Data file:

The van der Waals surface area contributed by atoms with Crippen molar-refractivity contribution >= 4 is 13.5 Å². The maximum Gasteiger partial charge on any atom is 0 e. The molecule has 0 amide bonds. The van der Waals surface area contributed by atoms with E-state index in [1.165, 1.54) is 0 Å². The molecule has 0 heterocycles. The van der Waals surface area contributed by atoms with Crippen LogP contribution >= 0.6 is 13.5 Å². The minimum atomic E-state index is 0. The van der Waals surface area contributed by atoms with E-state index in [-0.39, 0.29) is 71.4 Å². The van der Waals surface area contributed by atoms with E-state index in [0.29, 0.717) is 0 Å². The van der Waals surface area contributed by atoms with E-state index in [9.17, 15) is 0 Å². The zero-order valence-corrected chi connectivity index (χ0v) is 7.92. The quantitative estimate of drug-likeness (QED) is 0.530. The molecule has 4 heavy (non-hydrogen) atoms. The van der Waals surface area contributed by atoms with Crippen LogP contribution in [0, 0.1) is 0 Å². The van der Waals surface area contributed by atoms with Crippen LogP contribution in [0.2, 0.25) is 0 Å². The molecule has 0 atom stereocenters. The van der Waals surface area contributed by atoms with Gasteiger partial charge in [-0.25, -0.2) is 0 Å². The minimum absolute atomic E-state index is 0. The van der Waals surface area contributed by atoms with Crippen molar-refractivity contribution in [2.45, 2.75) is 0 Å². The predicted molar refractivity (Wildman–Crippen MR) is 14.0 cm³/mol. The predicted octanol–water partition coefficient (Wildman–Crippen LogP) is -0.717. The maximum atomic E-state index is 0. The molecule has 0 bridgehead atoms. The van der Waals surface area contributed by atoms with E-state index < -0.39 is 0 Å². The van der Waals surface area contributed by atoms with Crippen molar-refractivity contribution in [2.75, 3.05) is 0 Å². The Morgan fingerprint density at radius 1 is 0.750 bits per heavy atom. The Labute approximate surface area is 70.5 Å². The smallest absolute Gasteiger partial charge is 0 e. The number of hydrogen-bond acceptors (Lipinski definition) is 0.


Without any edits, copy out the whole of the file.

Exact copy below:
The van der Waals surface area contributed by atoms with Crippen molar-refractivity contribution >= 4 is 13.5 Å². The maximum Gasteiger partial charge on any atom is 0 e. The molecule has 0 amide bonds. The van der Waals surface area contributed by atoms with E-state index in [1.165, 1.54) is 0 Å². The molecule has 0 heterocycles. The van der Waals surface area contributed by atoms with Crippen LogP contribution >= 0.6 is 13.5 Å². The minimum atomic E-state index is 0. The van der Waals surface area contributed by atoms with E-state index in [-0.39, 0.29) is 71.4 Å². The van der Waals surface area contributed by atoms with E-state index in [0.29, 0.717) is 0 Å². The van der Waals surface area contributed by atoms with E-state index in [9.17, 15) is 0 Å². The zero-order valence-corrected chi connectivity index (χ0v) is 7.92. The quantitative estimate of drug-likeness (QED) is 0.530. The molecule has 4 heavy (non-hydrogen) atoms. The van der Waals surface area contributed by atoms with Crippen LogP contribution in [0, 0.1) is 0 Å². The van der Waals surface area contributed by atoms with Crippen LogP contribution in [0.2, 0.25) is 0 Å². The molecule has 0 atom stereocenters. The van der Waals surface area contributed by atoms with Gasteiger partial charge in [-0.25, -0.2) is 0 Å². The minimum absolute atomic E-state index is 0. The van der Waals surface area contributed by atoms with Crippen molar-refractivity contribution in [2.45, 2.75) is 0 Å². The predicted molar refractivity (Wildman–Crippen MR) is 14.0 cm³/mol. The predicted octanol–water partition coefficient (Wildman–Crippen LogP) is -0.717. The maximum atomic E-state index is 0. The molecule has 0 bridgehead atoms. The van der Waals surface area contributed by atoms with E-state index < -0.39 is 0 Å². The van der Waals surface area contributed by atoms with Crippen molar-refractivity contribution in [2.75, 3.05) is 0 Å². The Morgan fingerprint density at radius 1 is 0.750 bits per heavy atom. The Labute approximate surface area is 70.5 Å². The smallest absolute Gasteiger partial charge is 0 e. The number of hydrogen-bond acceptors (Lipinski definition) is 0.